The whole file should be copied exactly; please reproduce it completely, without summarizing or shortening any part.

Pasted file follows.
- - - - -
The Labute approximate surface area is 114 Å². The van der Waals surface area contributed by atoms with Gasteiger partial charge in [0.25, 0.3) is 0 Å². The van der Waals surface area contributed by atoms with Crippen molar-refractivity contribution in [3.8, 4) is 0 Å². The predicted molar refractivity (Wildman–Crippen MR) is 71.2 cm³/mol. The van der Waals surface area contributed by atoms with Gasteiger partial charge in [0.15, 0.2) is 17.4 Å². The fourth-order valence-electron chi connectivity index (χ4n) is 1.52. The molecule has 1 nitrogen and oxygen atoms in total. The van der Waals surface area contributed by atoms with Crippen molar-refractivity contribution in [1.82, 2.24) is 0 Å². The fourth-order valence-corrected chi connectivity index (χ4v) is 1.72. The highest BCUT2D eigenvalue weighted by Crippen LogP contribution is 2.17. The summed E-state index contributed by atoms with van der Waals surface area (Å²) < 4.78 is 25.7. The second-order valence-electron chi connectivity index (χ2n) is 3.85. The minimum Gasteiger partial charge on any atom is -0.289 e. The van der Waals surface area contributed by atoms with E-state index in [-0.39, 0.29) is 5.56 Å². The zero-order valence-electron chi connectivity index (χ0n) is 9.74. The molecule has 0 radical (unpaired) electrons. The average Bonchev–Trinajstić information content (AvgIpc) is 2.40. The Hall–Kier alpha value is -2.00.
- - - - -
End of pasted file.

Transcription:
The Labute approximate surface area is 114 Å². The van der Waals surface area contributed by atoms with Gasteiger partial charge in [0.25, 0.3) is 0 Å². The van der Waals surface area contributed by atoms with Crippen molar-refractivity contribution in [3.8, 4) is 0 Å². The predicted molar refractivity (Wildman–Crippen MR) is 71.2 cm³/mol. The van der Waals surface area contributed by atoms with Gasteiger partial charge in [0.15, 0.2) is 17.4 Å². The fourth-order valence-electron chi connectivity index (χ4n) is 1.52. The molecule has 1 nitrogen and oxygen atoms in total. The van der Waals surface area contributed by atoms with Crippen molar-refractivity contribution in [1.82, 2.24) is 0 Å². The fourth-order valence-corrected chi connectivity index (χ4v) is 1.72. The highest BCUT2D eigenvalue weighted by Crippen LogP contribution is 2.17. The summed E-state index contributed by atoms with van der Waals surface area (Å²) < 4.78 is 25.7. The second-order valence-electron chi connectivity index (χ2n) is 3.85. The minimum Gasteiger partial charge on any atom is -0.289 e. The van der Waals surface area contributed by atoms with E-state index in [-0.39, 0.29) is 5.56 Å². The zero-order valence-electron chi connectivity index (χ0n) is 9.74. The molecule has 0 radical (unpaired) electrons. The average Bonchev–Trinajstić information content (AvgIpc) is 2.40. The Hall–Kier alpha value is -2.00.